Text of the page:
Notes: Papi perplexed by ejection
Slugger unhappy with umpiring in first two games of series
BOSTON -- As far as David Ortiz knows, throwing his bat or helmet down in frustration is not cause for ejection. So a day after it happened, Ortiz is still mightily perplexed as to why home-plate umpire Larry Randazzo tossed him in the first inning on Friday night.
Ortiz was called out looking on a fastball. Manager Terry Francona thinks the slugger might have been more upset about a called strike two, which came on a breaking pitch that looked to be outside. The pitch Ortiz was called out on was a borderline pitch on the high and inside edge of the strike zone.
After a heated argument with Randazzo, Ortiz walked back toward the Boston dugout and angrily tossed his bat and helmet down, but not in the direction of the umpire. In fact, Ortiz's back was to the umpire when he let the bat and helmet go.
It was then that he was thrown out.
"He threw me out because he wanted to," said Ortiz. "If he wants to throw me out, he should throw me out when I'm right in his face. Not when I'm in the dugout. What did I do for him to throw me out? Throw my helmet and my bat down? I didn't throw it to him."
Typically, the tossing of equipment -- as long as it's not thrown in the direction of an umpire -- is grounds for a fine, not an ejection.
Ortiz's anger was eased a little by the Red Sox pulling out a 10-2 victory. But Ortiz got mad all over again on Saturday, particularly when home-plate umpire Charlie Reliford called him out on a pitch he didn't think was in the strike zone. This time, Ortiz was not ejected. But his frustration was clear when he unleashed several profanities in his postgame session with reporters.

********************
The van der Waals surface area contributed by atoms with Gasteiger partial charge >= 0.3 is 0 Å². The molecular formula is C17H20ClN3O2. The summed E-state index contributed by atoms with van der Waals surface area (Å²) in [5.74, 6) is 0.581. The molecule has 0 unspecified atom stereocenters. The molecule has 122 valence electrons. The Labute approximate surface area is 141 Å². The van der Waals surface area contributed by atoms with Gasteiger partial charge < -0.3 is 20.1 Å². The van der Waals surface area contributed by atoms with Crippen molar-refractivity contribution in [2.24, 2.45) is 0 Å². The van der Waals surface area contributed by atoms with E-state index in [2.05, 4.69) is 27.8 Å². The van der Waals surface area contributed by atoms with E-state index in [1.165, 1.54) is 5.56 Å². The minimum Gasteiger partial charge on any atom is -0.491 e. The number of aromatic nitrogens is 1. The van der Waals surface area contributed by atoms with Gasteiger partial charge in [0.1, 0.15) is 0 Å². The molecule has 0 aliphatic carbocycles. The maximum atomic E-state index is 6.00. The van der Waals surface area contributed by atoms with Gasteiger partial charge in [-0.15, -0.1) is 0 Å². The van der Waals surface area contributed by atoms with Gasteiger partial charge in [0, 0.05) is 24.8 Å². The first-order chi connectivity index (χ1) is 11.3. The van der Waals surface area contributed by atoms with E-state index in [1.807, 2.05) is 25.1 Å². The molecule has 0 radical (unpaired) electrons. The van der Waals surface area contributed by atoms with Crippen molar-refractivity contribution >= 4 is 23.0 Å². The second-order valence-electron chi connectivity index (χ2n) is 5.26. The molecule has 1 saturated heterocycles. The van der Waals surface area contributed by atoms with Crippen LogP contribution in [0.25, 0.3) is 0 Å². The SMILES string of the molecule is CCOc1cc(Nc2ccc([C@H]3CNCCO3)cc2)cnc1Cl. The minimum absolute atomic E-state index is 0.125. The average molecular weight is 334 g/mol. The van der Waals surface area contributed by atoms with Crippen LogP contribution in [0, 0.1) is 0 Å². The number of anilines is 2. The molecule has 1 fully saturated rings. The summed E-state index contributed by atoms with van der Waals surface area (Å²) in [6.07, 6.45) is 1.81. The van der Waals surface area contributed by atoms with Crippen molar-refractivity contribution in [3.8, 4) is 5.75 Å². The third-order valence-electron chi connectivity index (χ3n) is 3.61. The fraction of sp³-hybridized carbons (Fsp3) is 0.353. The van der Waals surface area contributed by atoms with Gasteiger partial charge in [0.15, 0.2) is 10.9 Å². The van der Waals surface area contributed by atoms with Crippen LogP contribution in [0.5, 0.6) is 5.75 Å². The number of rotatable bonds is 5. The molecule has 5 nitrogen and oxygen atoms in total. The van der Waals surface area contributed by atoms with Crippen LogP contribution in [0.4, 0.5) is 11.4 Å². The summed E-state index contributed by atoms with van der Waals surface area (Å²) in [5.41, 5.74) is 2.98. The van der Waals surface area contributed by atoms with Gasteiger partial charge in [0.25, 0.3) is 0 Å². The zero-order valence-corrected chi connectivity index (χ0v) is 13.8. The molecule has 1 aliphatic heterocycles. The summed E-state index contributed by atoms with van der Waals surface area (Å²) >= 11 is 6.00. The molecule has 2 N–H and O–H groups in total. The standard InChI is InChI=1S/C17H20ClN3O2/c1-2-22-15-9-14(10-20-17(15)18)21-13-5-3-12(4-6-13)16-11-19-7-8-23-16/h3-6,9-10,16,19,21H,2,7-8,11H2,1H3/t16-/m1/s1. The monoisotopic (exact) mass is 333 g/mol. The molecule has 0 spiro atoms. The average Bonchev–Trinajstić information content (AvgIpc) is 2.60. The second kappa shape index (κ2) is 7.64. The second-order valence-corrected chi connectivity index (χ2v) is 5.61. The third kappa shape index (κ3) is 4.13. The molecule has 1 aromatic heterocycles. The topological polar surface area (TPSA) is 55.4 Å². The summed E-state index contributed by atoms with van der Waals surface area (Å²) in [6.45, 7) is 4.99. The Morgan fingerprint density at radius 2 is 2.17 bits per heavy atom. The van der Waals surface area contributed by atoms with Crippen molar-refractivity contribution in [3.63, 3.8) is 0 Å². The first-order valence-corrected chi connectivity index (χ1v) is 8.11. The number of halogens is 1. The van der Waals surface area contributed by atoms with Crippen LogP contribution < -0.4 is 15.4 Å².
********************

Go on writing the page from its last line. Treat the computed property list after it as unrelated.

"The strike zone was ridiculous," Ortiz said.
Asked if it lacked consistency, Ortiz seemed to be leaning toward that notion.
"You guys watch the game on TV? Make up your mind. You tell me," Ortiz said.
Reliford, having departed Fenway Park by the time Ortiz talked, was not available for comment.
If anything, the zone probably helped both pitchers on a day Daisuke Matsuzaka outdueled Matt Cain, 1-0.
"There were definitely some pitches that were liberal," said Giants center fielder Dave Roberts.
Lugo gets breather: Francona inserted Alex Cora into the lineup at shortstop and gave Julio Lugo a rest. The manager said the move was not necessarily related to the mighty slump Lugo has been in.
"I think it's along the same lines, like, when [Dustin] Pedroia sat the other night," Francona said. "Cora's a good player. I'd like to be somewhat consistent in picking days where I think they're good for everybody and I never want Alex to go very long without playing because he's an important part of our team."
Stability at top: Though Francona indicated that J.D. Drew might not stay in the lineup against certain right-handed pitchers, he wasn't about to tinker with the top of the order on the heels of Friday night. In that contest, Drew and No. 2 hitter Pedroia combined to go 8-for-9 and produce all but one of Boston's hits in the 10-2 win.
"[Bench coach Brad Mills] actually came in after the game," Francona said. "We knew who was playing. He said, 'what order?'. I said, 'what are you nuts?'"
Defensive stopper: Perhaps the name of Kevin Youkilis should start being mentioned in Gold Glove talks. Red Sox vice president/media relations John Blake unearthed the fact that Youkilis has played 114 consecutive errorless games at first base entering Saturday action. Over that span, Youkilis has made three errors at third base. His last error at first came on July 4, 2006. Youkilis is five games shy of the club record set by Stuffy McInnis, who went without an error from May 31-October 2, 1921.
On deck: Knuckleballer Tim Wakefield (6-7, 3.92 ERA), who entered the Major Leagues as a teammate of Barry Bonds in Pittsburgh, will face off against the slugger in the finale of this three-game series with the Giants. First pitch is scheduled at 2:05 p.m. ET.
Ian Browne is a reporter for MLB.com. This story was not subject to the approval of Major League Baseball or its clubs.